Talking to Cyberbullied Kids—and to Bullies
Educators can play a key role in helping these students move forward with resilience.
Adolescence is a time of upheaval, though teenagers as a whole are kind, brave, and resilient. As a clinical psychologist who works with teens, I see these traits on display all the time while young people manage the ups and downs of adolescence and battle the more serious challenges that bring some to therapy.
One of the most rewarding aspects of my work as a consulting psychologist to a school is witnessing the bonds that develop between students and educators. I’ve seen teens who are facing difficulty benefit immensely from these supportive relationships—whether the issue is a low grade on a test, a fight with a friend, or much more challenging situations, such as cyberbullying. Digital aggression and cyberbullying can make students feel devastated, exposed, and sometimes hopeless. I know that educators can play a key role in helping these students move forward with resilience—including young people who have been targets of cyberbullying and others who have perpetrated it. Librarians are well positioned to provide concrete, empathetic guidance to students on both sides of the situation. Here are talking points to help start the conversations.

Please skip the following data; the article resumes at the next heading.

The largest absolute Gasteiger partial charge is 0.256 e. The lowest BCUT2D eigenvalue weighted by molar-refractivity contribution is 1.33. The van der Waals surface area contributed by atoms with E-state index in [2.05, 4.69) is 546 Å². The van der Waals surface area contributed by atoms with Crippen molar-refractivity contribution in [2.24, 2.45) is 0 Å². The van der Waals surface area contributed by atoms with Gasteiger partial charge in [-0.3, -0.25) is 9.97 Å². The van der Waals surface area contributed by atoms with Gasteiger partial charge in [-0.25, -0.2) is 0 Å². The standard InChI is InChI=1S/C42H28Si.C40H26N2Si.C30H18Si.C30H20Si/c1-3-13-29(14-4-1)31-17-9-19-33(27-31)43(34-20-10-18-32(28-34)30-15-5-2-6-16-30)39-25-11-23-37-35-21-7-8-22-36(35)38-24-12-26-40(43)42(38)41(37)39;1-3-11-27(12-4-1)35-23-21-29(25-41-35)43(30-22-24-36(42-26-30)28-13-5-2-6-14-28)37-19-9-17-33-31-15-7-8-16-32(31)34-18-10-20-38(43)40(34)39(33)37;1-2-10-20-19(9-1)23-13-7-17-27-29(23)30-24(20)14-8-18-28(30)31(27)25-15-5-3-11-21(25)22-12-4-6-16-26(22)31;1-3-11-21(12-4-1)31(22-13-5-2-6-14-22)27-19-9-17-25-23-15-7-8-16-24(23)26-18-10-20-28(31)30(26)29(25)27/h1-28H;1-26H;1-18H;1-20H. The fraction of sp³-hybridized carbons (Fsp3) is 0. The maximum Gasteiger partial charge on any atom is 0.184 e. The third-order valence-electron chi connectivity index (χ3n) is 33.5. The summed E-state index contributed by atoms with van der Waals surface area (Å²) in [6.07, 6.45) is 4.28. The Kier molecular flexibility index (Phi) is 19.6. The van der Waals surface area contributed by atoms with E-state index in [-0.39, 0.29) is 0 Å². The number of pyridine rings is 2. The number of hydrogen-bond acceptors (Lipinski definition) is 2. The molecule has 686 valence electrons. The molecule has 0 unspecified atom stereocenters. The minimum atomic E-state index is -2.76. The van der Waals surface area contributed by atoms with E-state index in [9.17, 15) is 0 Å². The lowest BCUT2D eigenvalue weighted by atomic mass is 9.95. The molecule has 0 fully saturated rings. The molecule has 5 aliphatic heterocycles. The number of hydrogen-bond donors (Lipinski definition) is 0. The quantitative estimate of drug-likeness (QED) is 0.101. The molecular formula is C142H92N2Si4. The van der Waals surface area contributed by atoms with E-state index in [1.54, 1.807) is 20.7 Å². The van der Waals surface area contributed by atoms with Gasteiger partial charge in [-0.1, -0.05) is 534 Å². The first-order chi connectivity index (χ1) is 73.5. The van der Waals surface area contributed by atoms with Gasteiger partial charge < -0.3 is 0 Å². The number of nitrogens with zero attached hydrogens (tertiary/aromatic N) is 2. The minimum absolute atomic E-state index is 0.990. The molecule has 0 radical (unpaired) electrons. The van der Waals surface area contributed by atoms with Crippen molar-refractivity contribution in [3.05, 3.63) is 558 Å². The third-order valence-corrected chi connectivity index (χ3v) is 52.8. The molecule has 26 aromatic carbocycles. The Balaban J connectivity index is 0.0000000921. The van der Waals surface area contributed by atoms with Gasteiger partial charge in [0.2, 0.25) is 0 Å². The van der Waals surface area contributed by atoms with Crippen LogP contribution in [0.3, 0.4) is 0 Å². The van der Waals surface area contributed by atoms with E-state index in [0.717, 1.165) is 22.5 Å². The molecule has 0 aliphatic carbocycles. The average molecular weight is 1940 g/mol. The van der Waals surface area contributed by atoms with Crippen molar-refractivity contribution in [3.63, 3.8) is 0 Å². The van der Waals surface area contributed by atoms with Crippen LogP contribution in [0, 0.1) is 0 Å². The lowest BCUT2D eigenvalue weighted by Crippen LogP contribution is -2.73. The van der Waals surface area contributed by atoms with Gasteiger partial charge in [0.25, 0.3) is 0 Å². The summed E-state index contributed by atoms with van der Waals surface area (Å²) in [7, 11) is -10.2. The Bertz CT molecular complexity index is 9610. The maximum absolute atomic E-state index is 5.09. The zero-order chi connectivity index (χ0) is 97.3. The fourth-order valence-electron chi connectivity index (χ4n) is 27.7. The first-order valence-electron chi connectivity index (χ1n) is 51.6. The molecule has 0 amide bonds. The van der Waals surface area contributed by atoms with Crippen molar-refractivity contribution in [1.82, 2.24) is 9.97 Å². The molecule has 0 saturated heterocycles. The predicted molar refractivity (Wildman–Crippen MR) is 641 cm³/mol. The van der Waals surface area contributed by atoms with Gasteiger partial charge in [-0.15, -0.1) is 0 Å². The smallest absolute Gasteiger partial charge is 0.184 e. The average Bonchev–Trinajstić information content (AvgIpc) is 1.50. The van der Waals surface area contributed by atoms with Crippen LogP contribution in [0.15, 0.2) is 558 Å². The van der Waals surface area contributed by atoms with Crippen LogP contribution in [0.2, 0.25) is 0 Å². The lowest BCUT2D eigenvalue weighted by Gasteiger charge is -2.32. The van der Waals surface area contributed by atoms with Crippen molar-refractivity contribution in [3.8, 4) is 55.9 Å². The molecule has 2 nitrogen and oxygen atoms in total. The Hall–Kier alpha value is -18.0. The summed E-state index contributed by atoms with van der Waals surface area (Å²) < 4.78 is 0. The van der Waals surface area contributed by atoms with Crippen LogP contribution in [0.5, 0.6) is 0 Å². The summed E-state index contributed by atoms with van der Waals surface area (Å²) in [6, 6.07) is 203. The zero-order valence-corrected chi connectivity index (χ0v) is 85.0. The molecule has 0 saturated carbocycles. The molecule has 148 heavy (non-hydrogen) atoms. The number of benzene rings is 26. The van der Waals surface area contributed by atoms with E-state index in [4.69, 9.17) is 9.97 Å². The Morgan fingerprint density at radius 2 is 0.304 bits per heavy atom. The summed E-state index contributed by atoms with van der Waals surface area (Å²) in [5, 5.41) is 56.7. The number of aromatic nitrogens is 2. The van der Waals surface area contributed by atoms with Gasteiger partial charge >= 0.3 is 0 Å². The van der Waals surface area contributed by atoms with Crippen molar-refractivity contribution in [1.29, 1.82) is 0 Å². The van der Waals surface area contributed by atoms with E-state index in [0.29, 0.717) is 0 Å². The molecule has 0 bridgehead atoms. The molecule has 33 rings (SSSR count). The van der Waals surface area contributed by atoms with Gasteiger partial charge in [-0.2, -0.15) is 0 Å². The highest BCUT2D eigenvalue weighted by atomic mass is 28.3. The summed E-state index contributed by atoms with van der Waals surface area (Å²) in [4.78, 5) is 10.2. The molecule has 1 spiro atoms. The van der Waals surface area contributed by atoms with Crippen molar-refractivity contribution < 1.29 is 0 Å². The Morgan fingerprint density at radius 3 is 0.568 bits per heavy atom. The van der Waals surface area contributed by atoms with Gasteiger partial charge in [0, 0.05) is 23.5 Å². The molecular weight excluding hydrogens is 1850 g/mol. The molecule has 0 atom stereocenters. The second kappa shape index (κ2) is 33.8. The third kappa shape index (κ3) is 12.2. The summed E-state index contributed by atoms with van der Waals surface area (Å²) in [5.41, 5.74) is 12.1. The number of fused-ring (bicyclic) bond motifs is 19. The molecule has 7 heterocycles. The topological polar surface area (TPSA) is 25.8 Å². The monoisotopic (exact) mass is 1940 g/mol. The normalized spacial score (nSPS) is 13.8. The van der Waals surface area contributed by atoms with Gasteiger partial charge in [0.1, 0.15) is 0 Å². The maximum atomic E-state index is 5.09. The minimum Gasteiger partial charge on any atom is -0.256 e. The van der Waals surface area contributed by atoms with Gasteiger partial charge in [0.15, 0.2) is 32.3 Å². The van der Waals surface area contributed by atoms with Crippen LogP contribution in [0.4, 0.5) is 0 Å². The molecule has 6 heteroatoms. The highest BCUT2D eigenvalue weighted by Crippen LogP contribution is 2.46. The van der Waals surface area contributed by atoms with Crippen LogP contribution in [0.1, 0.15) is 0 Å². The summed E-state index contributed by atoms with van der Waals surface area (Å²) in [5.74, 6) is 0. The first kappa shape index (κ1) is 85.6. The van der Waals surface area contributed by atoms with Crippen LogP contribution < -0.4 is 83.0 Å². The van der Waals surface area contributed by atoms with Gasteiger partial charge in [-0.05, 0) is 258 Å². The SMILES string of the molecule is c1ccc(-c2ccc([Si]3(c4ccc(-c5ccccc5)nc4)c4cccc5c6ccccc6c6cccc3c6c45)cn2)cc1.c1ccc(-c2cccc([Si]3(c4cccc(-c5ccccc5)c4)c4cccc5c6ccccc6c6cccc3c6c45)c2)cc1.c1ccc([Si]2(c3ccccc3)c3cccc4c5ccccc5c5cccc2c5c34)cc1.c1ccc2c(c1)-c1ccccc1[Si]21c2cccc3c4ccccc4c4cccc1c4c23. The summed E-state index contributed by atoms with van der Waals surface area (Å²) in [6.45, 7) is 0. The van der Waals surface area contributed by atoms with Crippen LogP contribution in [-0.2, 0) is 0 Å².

Tell someone who has been bullied…
“You are not alone.”
About a third of adolescents have been cyberbullied, and many more have seen friends go through it. Teens can find community and support from organizations including the Cyberbullying Research Center, StopBullying.gov, and the Pacer Center’s Teens Against Bullying page.
“You can be part of the solution.”
Cyberbullying strips teens of their sense of control—but some can be restored when teens take steps to build a kinder, safer online world. Encourage them to be upstanders online, with support from sources including Netsmartz, NetFamilyNews, the Anti-Defamation League, and KiVa, suggests Justin Patchin, co-director of the Cyberbullying Research Center. They can speak out against cyberbullying with words or anti-bullying emojis, and share their experience if they feel safe doing so.